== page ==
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Staff Sgt. Mark A. Pellon, a saxophonist for the 2nd Marine Division Band, works with fellow band members on a musical piece aboard Marine Corps Base Camp Lejeune, N.C., March 22, 2011. Pellon has made the Marine Corps All-Star all Marine Jazz Band for two consecutive years. U.S. Marine Corps photo by

Photo by Lance Cpl. Walter D. Marino II

Marine Saxophonist chosen for All–Star Jazz Band

25 Mar 2011 | Lance Cpl. Walter D. Marino II

Skillfull military melodies filled the air aboard Marine Corps Base Camp Lejeune, N.C., March 22, 2011, as the 2nd Marine Division Band performed their morning warm-ups. However, according to Staff Sgt. Mark A. Pellon, who was orchestrating the music, they are continuously working to improve in unison.

Heads from the band nodded in agreement and immediately changed their tune to near perfection.

“I’ve learned a lot from Pellon,” said Cpl. Ryan S. Mathis, a clarinet player in the Band. “He does his best to motivate others to do their best.”

As a senior Marine in the Division Band, Pellon leads by example. For two consecutive years, Pellon has made the ‘Marine Corps All–Star Jazz Band’, a unit comprised of the best musicians in the Corps.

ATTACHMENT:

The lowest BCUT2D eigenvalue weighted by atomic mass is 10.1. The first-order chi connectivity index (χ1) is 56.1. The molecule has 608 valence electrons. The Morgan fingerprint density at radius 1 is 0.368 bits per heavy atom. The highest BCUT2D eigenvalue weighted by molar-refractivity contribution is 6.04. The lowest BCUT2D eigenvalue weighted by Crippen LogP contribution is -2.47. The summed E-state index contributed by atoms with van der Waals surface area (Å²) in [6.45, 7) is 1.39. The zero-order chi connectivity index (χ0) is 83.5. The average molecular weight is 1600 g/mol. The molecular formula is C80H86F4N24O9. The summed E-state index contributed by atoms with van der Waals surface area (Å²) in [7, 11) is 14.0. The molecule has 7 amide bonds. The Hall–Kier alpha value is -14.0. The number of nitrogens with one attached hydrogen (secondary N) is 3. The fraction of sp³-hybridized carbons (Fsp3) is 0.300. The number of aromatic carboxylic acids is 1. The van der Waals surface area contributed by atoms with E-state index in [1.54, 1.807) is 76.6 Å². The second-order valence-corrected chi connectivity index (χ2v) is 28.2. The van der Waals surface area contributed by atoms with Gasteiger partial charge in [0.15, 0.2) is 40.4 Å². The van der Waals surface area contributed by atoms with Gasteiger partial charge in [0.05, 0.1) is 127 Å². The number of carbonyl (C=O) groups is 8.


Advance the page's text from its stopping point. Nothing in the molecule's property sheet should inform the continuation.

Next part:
These elite musicians are selected based off their musical skills and once selected, come together from across the Corps to give performances to the public. Last year, the jazz team played at the Daytona 500 and at Valdosta State University in Georgia.

There number one concern is to properly represent the Marine Corps said Pellon.

“We show that the Marine Corps has options – you can become a skilled war fighter and play music.”

In addition to representing the Marine Corps with Music, Pellon has also involved himself in mixed martial arts and volunteers his time to charity.

At the Combat Club Martial Arts and Fitness gym, when Pellon is not preparing for a fight, he devotes himself to ‘In the Cage for Kids,’ a non-profit organization that provides martial arts training and equipment for children with illnesses and special needs.

“There is one kid we have who struggles to walk properly but when he comes into the gym he looks like a road-runner,” said Pellon happily. “He has the time of his life. His father struggles every time to get him out of the gym.”

Whatever Pellon does he exhibits a relentless work ethic that is noticed by fellow Marines.

“He’s an over-achiever, he goes 110%,” said Sgt. Daniel A. Quiroga, a euphonium player for the band. “He’s always working out. He has a lot more energy than I do.”

Whether it’s making the Marine Corps All–Star Jazz Team or being involved at a local gym, Pellon believes it’s important to be open to learn new things and always do your best.

“I even remember when I had to play Polka music once,” said Pellon with a laugh. “But I excelled, and it was an experience.”